From Ohio History Central
Agnathan Cephalaspid Fish Fossils Death Assemblage. Copyright 2007-2008, fossilmall.com
The earliest known fish-like animals appeared in the Cambrian Period. By the Ordovician Period, a diverse fauna of jawless, bottom-feeding, armored fishes were present in nearshore marine environments. These fishes belonged to a group known as Agnatha (jawless). Although remains of agnathans have been found in many areas of the world in Ordovician rocks, none have been in Ohio rocks representing this time period. Perhaps Ohio was too far offshore for these fishes at that time. Agnathan remains are unknown from Ohio Silurian rocks as well.
However, remains of Agnathan fishes are known from a unique deposit of Early Devonian age that was discovered in a quarry in northwestern Ohio in the 1920's. Numerous specimens of agnathan fishes were found in a thin, laterally discontinuous bed of shale that represented a small, brackish-water embayment of the sea. No similar deposits have been discovered in Ohio. Microscopic turbercles that may have been from agnathan fishes have been found in the Middle Devonian Columbus Limestone. The group became extinct in the Devonian.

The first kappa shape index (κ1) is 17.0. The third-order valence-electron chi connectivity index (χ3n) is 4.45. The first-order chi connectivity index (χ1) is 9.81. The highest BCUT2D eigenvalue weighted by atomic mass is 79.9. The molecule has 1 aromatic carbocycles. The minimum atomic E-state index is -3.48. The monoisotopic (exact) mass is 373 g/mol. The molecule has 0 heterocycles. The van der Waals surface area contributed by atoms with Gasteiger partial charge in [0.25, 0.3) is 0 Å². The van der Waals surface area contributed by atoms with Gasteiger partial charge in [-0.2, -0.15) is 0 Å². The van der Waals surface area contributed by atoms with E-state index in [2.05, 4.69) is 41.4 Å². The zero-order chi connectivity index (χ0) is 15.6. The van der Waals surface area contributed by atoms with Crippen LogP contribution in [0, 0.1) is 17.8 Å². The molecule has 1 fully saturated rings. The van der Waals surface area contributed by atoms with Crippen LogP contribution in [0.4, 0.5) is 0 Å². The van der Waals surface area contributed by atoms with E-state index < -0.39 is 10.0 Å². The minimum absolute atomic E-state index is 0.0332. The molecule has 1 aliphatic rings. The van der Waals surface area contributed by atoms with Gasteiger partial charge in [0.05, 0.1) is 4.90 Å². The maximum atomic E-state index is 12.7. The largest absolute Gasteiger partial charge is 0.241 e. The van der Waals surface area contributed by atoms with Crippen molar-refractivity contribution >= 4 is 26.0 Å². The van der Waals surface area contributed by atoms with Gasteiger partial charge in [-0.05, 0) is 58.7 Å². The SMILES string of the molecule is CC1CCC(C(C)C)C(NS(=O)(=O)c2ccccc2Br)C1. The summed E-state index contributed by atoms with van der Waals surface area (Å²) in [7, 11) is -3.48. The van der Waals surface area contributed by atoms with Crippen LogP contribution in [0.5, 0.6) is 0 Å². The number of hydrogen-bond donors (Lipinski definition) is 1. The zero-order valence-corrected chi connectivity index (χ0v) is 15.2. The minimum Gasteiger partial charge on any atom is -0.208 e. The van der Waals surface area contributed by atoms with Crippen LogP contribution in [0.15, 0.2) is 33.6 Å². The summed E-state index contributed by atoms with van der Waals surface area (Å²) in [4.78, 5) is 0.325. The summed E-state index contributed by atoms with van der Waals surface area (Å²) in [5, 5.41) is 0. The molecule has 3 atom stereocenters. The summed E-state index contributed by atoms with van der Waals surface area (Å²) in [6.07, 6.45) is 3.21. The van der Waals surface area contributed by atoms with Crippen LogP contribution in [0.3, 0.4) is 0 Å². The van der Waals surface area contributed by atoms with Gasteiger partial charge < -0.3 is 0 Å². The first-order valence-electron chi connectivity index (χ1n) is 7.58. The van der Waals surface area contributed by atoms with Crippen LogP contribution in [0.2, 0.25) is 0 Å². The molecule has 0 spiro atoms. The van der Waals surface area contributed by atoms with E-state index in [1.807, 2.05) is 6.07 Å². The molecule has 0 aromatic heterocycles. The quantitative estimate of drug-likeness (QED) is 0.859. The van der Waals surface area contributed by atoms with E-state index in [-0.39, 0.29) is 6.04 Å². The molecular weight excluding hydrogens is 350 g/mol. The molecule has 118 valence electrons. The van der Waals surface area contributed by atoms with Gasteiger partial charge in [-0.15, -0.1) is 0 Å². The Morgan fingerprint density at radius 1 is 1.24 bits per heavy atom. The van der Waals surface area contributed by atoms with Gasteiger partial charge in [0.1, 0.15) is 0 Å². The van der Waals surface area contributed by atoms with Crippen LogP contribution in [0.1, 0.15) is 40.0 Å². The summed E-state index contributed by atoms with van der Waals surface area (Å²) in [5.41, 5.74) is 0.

- Hansen, M. C., 1996. "Phylum Chordata--Vertebrate Fossils," in Fossils of Ohio, edited by R. M. Feldmann and Merrianne Hackathorn. Ohio Division of Geological Survey Bulletin 70, p. 288-369.